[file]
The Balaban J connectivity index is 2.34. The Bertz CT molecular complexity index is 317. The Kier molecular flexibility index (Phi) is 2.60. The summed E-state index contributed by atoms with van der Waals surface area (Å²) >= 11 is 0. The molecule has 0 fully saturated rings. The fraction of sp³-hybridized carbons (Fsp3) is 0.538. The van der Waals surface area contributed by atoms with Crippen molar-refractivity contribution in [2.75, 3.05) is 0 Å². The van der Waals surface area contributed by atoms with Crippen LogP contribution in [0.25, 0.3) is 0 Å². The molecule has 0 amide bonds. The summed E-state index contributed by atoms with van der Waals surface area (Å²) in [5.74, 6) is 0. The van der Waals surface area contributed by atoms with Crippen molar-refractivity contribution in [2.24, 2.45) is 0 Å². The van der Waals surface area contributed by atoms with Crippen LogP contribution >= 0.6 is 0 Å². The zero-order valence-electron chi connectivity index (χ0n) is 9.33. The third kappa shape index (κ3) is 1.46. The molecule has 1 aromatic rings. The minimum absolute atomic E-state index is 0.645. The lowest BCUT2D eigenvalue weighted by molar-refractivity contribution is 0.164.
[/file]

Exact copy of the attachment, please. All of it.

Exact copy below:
The Balaban J connectivity index is 2.34. The Bertz CT molecular complexity index is 317. The Kier molecular flexibility index (Phi) is 2.60. The summed E-state index contributed by atoms with van der Waals surface area (Å²) >= 11 is 0. The molecule has 0 fully saturated rings. The fraction of sp³-hybridized carbons (Fsp3) is 0.538. The van der Waals surface area contributed by atoms with Crippen molar-refractivity contribution in [2.75, 3.05) is 0 Å². The van der Waals surface area contributed by atoms with Crippen LogP contribution in [0.25, 0.3) is 0 Å². The molecule has 0 amide bonds. The summed E-state index contributed by atoms with van der Waals surface area (Å²) in [5.74, 6) is 0. The van der Waals surface area contributed by atoms with Crippen molar-refractivity contribution in [2.24, 2.45) is 0 Å². The van der Waals surface area contributed by atoms with Crippen LogP contribution >= 0.6 is 0 Å². The zero-order valence-electron chi connectivity index (χ0n) is 9.33. The third kappa shape index (κ3) is 1.46. The molecule has 1 aromatic rings. The minimum absolute atomic E-state index is 0.645. The lowest BCUT2D eigenvalue weighted by molar-refractivity contribution is 0.164.